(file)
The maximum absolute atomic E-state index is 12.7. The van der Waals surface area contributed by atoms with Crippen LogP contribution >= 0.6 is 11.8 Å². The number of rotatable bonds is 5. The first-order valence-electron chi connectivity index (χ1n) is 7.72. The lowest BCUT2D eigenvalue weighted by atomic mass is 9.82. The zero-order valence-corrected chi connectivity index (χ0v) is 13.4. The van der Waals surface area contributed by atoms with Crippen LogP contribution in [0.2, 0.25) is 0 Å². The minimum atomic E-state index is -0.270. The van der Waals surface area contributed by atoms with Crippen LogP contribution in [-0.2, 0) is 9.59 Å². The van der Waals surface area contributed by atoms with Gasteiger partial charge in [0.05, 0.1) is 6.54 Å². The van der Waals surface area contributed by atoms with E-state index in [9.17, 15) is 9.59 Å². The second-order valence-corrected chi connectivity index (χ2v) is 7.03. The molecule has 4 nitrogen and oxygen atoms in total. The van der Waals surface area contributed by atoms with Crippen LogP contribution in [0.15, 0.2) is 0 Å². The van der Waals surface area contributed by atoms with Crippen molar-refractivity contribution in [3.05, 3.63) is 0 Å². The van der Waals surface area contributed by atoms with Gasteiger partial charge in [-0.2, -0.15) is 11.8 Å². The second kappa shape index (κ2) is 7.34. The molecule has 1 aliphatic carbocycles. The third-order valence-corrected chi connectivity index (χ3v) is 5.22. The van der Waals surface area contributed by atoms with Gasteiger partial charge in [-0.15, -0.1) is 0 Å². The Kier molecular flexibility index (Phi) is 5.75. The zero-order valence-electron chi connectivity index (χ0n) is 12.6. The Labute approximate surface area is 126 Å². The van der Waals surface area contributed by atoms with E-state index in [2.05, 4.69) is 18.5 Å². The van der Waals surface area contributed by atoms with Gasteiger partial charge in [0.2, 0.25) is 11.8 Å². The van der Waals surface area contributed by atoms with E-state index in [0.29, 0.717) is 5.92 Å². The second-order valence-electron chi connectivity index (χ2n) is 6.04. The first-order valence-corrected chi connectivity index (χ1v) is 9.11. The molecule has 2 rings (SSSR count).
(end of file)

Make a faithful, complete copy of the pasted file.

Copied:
The maximum absolute atomic E-state index is 12.7. The van der Waals surface area contributed by atoms with Crippen LogP contribution >= 0.6 is 11.8 Å². The number of rotatable bonds is 5. The first-order valence-electron chi connectivity index (χ1n) is 7.72. The lowest BCUT2D eigenvalue weighted by atomic mass is 9.82. The zero-order valence-corrected chi connectivity index (χ0v) is 13.4. The van der Waals surface area contributed by atoms with Crippen LogP contribution in [0.2, 0.25) is 0 Å². The minimum atomic E-state index is -0.270. The van der Waals surface area contributed by atoms with Crippen LogP contribution in [-0.2, 0) is 9.59 Å². The van der Waals surface area contributed by atoms with Gasteiger partial charge in [0.05, 0.1) is 6.54 Å². The van der Waals surface area contributed by atoms with E-state index in [9.17, 15) is 9.59 Å². The second-order valence-corrected chi connectivity index (χ2v) is 7.03. The molecule has 4 nitrogen and oxygen atoms in total. The van der Waals surface area contributed by atoms with Crippen LogP contribution in [0.15, 0.2) is 0 Å². The van der Waals surface area contributed by atoms with Crippen molar-refractivity contribution in [3.05, 3.63) is 0 Å². The van der Waals surface area contributed by atoms with Gasteiger partial charge in [-0.2, -0.15) is 11.8 Å². The second kappa shape index (κ2) is 7.34. The molecule has 1 aliphatic carbocycles. The third-order valence-corrected chi connectivity index (χ3v) is 5.22. The van der Waals surface area contributed by atoms with Gasteiger partial charge in [-0.15, -0.1) is 0 Å². The Kier molecular flexibility index (Phi) is 5.75. The zero-order valence-electron chi connectivity index (χ0n) is 12.6. The Labute approximate surface area is 126 Å². The van der Waals surface area contributed by atoms with E-state index in [2.05, 4.69) is 18.5 Å². The van der Waals surface area contributed by atoms with Gasteiger partial charge in [0.2, 0.25) is 11.8 Å². The van der Waals surface area contributed by atoms with E-state index in [0.29, 0.717) is 5.92 Å². The second-order valence-electron chi connectivity index (χ2n) is 6.04. The first-order valence-corrected chi connectivity index (χ1v) is 9.11. The molecule has 2 rings (SSSR count).